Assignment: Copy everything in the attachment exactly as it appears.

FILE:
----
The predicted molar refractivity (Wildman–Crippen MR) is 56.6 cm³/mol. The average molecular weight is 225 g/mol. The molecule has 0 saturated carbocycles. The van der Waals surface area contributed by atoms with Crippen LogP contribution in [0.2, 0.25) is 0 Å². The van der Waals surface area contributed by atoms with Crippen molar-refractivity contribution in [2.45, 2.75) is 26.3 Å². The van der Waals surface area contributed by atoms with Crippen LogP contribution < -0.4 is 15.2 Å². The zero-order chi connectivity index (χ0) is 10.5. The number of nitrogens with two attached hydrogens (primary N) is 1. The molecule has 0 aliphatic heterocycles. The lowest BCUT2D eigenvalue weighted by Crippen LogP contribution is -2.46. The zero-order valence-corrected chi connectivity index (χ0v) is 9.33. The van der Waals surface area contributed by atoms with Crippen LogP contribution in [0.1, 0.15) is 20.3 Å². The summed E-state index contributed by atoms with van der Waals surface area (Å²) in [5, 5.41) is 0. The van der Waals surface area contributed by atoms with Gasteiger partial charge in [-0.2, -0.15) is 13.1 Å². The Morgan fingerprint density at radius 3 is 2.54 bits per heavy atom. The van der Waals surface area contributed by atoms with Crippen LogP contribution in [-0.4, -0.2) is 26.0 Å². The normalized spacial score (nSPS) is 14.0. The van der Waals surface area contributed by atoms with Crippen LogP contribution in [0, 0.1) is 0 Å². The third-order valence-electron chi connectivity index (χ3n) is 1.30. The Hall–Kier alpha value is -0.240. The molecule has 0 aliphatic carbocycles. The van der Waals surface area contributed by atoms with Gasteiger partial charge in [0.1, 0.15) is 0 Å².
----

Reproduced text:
The predicted molar refractivity (Wildman–Crippen MR) is 56.6 cm³/mol. The average molecular weight is 225 g/mol. The molecule has 0 saturated carbocycles. The van der Waals surface area contributed by atoms with Crippen LogP contribution in [0.2, 0.25) is 0 Å². The van der Waals surface area contributed by atoms with Crippen molar-refractivity contribution in [2.45, 2.75) is 26.3 Å². The van der Waals surface area contributed by atoms with Crippen LogP contribution < -0.4 is 15.2 Å². The zero-order chi connectivity index (χ0) is 10.5. The number of nitrogens with two attached hydrogens (primary N) is 1. The molecule has 0 aliphatic heterocycles. The lowest BCUT2D eigenvalue weighted by Crippen LogP contribution is -2.46. The zero-order valence-corrected chi connectivity index (χ0v) is 9.33. The van der Waals surface area contributed by atoms with Crippen LogP contribution in [0.1, 0.15) is 20.3 Å². The summed E-state index contributed by atoms with van der Waals surface area (Å²) in [5, 5.41) is 0. The van der Waals surface area contributed by atoms with Gasteiger partial charge in [-0.2, -0.15) is 13.1 Å². The Morgan fingerprint density at radius 3 is 2.54 bits per heavy atom. The van der Waals surface area contributed by atoms with Crippen LogP contribution in [-0.4, -0.2) is 26.0 Å². The normalized spacial score (nSPS) is 14.0. The van der Waals surface area contributed by atoms with Crippen LogP contribution in [0, 0.1) is 0 Å². The third-order valence-electron chi connectivity index (χ3n) is 1.30. The Hall–Kier alpha value is -0.240. The molecule has 0 aliphatic carbocycles. The van der Waals surface area contributed by atoms with Gasteiger partial charge in [0.1, 0.15) is 0 Å².